4. From the lists of subjects, click on “Legal” (far right list). The “Legal Studies” list should appear.
5. From the “Legal Studies” list, click on “Nexis Uni.”
6. From the four headings (“All,” “News,” “Company and Financial,” “Legal”), click on “Legal.”
7. for present purposes, click on “Cases,” then on “US Cases.”
8. Enter citation or name (style/title) of the case you want to find, and select the appropriate “field” from the “All Fields” drop-down menu box.
For the Class of Wednesday, January 15th:
For the first class, we will go over the basic elements and skills necessary to forming persuasive legal arguments. The standard or form that we will use as a framework is litigation because in the common law system litigation is the ultimate source of legal authority and the meaning of legal norms. We will eventually prepare moot-court type legal arguments and the points-and-authorities briefs that they often require.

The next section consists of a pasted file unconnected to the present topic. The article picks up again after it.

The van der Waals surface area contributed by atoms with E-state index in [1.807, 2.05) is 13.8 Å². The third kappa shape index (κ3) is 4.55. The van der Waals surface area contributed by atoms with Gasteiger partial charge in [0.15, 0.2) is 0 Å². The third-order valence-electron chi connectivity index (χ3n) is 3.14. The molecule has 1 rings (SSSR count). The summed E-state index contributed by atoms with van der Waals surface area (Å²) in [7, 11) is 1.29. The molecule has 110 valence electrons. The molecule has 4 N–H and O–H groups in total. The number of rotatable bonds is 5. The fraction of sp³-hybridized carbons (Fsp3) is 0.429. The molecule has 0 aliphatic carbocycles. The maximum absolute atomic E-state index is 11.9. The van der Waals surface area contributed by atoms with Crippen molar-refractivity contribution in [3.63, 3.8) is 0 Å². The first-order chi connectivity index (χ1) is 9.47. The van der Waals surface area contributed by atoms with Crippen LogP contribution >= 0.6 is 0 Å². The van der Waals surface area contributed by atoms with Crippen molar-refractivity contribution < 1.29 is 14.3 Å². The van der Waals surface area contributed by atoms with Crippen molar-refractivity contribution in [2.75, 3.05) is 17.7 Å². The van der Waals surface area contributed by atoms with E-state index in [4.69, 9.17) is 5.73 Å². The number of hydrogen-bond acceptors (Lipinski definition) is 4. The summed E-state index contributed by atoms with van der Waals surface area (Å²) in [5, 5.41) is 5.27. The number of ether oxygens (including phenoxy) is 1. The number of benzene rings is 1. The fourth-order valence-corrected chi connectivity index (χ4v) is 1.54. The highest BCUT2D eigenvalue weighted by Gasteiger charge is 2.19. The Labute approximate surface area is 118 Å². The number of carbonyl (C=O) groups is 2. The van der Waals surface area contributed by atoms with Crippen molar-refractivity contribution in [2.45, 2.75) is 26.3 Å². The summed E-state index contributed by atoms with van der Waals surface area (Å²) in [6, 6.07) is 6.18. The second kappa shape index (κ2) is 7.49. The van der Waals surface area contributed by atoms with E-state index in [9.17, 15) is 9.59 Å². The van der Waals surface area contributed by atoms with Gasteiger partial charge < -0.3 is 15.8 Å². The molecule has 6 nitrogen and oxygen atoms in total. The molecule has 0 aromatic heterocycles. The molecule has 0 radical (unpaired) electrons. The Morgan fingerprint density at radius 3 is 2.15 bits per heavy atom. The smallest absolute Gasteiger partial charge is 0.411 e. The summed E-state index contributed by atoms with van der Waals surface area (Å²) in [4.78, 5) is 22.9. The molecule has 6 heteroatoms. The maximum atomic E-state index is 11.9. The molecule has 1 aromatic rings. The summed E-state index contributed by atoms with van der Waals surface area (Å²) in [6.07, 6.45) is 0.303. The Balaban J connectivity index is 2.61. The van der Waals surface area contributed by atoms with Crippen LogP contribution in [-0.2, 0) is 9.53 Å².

In the first class, we will review the following points:
· General format of a hypothetical or fact-pattern question
· Researching and finding cases—LEXIS searches at Marymount
· Citing cases and statutes
· Briefing and analyzing cases
· Using precedents and “distinguishing” precedents
· Constructing a simple points-and-authorities brief
I will also hand out several short cases and use one or two (time permitting) as examples for analysis and briefing
(Baker, Hopkins, Mount Olive, Ex parte McCardle, Schenck)
For the class of January 22, you will have to brief several or all of these cases and we will go over the briefs.